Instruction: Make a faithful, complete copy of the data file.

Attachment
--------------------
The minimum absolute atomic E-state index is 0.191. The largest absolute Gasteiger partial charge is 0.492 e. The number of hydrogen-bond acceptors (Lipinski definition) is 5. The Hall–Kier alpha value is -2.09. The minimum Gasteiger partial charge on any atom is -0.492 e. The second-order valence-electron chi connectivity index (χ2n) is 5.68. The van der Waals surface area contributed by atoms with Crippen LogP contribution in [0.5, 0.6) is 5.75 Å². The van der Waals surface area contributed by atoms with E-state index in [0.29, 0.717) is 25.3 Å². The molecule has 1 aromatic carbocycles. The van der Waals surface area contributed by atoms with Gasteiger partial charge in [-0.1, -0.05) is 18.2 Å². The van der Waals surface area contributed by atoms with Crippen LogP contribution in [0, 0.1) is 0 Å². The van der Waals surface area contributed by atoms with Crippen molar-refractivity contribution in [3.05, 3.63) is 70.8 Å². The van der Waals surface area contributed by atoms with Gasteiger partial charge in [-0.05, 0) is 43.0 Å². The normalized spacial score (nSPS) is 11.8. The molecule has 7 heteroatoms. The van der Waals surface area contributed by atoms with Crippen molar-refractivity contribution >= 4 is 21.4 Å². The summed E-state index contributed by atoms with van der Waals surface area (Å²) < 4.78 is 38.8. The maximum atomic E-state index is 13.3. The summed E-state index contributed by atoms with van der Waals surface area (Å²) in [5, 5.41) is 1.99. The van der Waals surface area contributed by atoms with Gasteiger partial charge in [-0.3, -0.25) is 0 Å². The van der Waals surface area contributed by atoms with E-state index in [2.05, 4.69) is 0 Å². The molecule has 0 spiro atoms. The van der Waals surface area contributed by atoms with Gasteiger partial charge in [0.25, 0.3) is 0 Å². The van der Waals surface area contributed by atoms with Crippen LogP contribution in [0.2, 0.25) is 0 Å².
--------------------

The minimum absolute atomic E-state index is 0.191. The largest absolute Gasteiger partial charge is 0.492 e. The number of hydrogen-bond acceptors (Lipinski definition) is 5. The Hall–Kier alpha value is -2.09. The minimum Gasteiger partial charge on any atom is -0.492 e. The second-order valence-electron chi connectivity index (χ2n) is 5.68. The van der Waals surface area contributed by atoms with Crippen LogP contribution in [0.5, 0.6) is 5.75 Å². The van der Waals surface area contributed by atoms with E-state index in [0.29, 0.717) is 25.3 Å². The molecule has 1 aromatic carbocycles. The van der Waals surface area contributed by atoms with Gasteiger partial charge in [-0.1, -0.05) is 18.2 Å². The van der Waals surface area contributed by atoms with Crippen LogP contribution in [0, 0.1) is 0 Å². The van der Waals surface area contributed by atoms with Crippen molar-refractivity contribution in [3.05, 3.63) is 70.8 Å². The van der Waals surface area contributed by atoms with Gasteiger partial charge in [-0.05, 0) is 43.0 Å². The normalized spacial score (nSPS) is 11.8. The molecule has 7 heteroatoms. The van der Waals surface area contributed by atoms with Crippen molar-refractivity contribution >= 4 is 21.4 Å². The summed E-state index contributed by atoms with van der Waals surface area (Å²) < 4.78 is 38.8. The maximum atomic E-state index is 13.3. The summed E-state index contributed by atoms with van der Waals surface area (Å²) in [5, 5.41) is 1.99. The van der Waals surface area contributed by atoms with Gasteiger partial charge in [-0.3, -0.25) is 0 Å². The van der Waals surface area contributed by atoms with E-state index in [2.05, 4.69) is 0 Å². The molecule has 0 spiro atoms. The van der Waals surface area contributed by atoms with Gasteiger partial charge in [0.25, 0.3) is 0 Å². The van der Waals surface area contributed by atoms with Crippen LogP contribution in [0.2, 0.25) is 0 Å².